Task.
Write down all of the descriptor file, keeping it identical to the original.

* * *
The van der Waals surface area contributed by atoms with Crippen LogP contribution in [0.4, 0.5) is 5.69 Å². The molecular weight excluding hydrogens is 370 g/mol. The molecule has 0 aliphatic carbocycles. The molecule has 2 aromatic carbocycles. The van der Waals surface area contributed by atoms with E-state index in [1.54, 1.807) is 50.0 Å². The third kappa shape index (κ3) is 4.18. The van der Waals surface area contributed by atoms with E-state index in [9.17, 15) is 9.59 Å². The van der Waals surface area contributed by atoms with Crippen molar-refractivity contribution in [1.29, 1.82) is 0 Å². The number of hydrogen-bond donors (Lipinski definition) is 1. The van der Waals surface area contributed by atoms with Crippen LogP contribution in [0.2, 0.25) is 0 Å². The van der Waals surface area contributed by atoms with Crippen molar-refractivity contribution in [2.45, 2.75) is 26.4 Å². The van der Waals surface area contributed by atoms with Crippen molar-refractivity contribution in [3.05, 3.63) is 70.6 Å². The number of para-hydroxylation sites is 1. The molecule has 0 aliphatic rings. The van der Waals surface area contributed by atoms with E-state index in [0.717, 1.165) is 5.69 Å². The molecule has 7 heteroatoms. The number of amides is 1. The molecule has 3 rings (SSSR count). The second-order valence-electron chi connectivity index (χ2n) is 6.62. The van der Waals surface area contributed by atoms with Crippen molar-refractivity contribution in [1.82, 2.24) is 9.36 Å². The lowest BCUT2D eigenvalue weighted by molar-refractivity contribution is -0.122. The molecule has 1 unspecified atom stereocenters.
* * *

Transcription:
The van der Waals surface area contributed by atoms with Crippen LogP contribution in [0.4, 0.5) is 5.69 Å². The molecular weight excluding hydrogens is 370 g/mol. The molecule has 0 aliphatic carbocycles. The molecule has 2 aromatic carbocycles. The van der Waals surface area contributed by atoms with E-state index in [1.54, 1.807) is 50.0 Å². The third kappa shape index (κ3) is 4.18. The van der Waals surface area contributed by atoms with E-state index in [9.17, 15) is 9.59 Å². The van der Waals surface area contributed by atoms with Crippen molar-refractivity contribution in [1.29, 1.82) is 0 Å². The number of hydrogen-bond donors (Lipinski definition) is 1. The van der Waals surface area contributed by atoms with Crippen LogP contribution in [0.2, 0.25) is 0 Å². The van der Waals surface area contributed by atoms with Crippen molar-refractivity contribution in [2.45, 2.75) is 26.4 Å². The van der Waals surface area contributed by atoms with Crippen molar-refractivity contribution in [3.05, 3.63) is 70.6 Å². The number of para-hydroxylation sites is 1. The molecule has 0 aliphatic rings. The van der Waals surface area contributed by atoms with E-state index in [0.717, 1.165) is 5.69 Å². The molecule has 7 heteroatoms. The number of amides is 1. The molecule has 3 rings (SSSR count). The second-order valence-electron chi connectivity index (χ2n) is 6.62. The van der Waals surface area contributed by atoms with Crippen molar-refractivity contribution in [1.82, 2.24) is 9.36 Å². The lowest BCUT2D eigenvalue weighted by molar-refractivity contribution is -0.122. The molecule has 1 unspecified atom stereocenters.